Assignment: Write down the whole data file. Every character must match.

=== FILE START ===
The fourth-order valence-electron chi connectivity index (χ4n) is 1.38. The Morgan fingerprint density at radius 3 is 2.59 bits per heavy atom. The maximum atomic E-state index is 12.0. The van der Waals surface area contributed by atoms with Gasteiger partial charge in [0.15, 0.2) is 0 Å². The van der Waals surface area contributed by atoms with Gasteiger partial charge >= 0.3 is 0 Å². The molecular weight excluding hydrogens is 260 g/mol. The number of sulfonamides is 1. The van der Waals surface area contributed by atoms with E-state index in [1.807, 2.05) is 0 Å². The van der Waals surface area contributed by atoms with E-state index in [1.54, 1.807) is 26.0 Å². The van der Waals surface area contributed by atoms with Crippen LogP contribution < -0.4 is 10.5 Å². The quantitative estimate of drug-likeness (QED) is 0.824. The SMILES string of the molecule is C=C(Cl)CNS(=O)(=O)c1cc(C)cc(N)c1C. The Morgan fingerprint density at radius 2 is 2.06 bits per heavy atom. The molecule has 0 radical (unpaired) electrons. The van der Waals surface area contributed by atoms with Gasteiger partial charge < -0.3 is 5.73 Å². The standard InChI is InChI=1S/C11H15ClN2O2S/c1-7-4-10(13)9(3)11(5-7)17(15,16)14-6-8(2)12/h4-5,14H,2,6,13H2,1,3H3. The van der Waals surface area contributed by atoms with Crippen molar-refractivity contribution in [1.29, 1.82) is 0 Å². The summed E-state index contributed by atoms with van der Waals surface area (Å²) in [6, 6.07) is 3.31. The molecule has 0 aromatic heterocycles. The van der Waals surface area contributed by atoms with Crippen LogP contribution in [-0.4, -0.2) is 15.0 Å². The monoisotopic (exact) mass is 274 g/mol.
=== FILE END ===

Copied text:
The fourth-order valence-electron chi connectivity index (χ4n) is 1.38. The Morgan fingerprint density at radius 3 is 2.59 bits per heavy atom. The maximum atomic E-state index is 12.0. The van der Waals surface area contributed by atoms with Gasteiger partial charge in [0.15, 0.2) is 0 Å². The van der Waals surface area contributed by atoms with Gasteiger partial charge >= 0.3 is 0 Å². The molecular weight excluding hydrogens is 260 g/mol. The number of sulfonamides is 1. The van der Waals surface area contributed by atoms with E-state index in [1.807, 2.05) is 0 Å². The van der Waals surface area contributed by atoms with E-state index in [1.54, 1.807) is 26.0 Å². The van der Waals surface area contributed by atoms with Crippen LogP contribution < -0.4 is 10.5 Å². The quantitative estimate of drug-likeness (QED) is 0.824. The SMILES string of the molecule is C=C(Cl)CNS(=O)(=O)c1cc(C)cc(N)c1C. The Morgan fingerprint density at radius 2 is 2.06 bits per heavy atom. The molecule has 0 radical (unpaired) electrons. The van der Waals surface area contributed by atoms with Gasteiger partial charge < -0.3 is 5.73 Å². The standard InChI is InChI=1S/C11H15ClN2O2S/c1-7-4-10(13)9(3)11(5-7)17(15,16)14-6-8(2)12/h4-5,14H,2,6,13H2,1,3H3. The van der Waals surface area contributed by atoms with Crippen molar-refractivity contribution in [1.29, 1.82) is 0 Å². The summed E-state index contributed by atoms with van der Waals surface area (Å²) in [6, 6.07) is 3.31. The molecule has 0 aromatic heterocycles. The van der Waals surface area contributed by atoms with Crippen LogP contribution in [-0.4, -0.2) is 15.0 Å². The monoisotopic (exact) mass is 274 g/mol.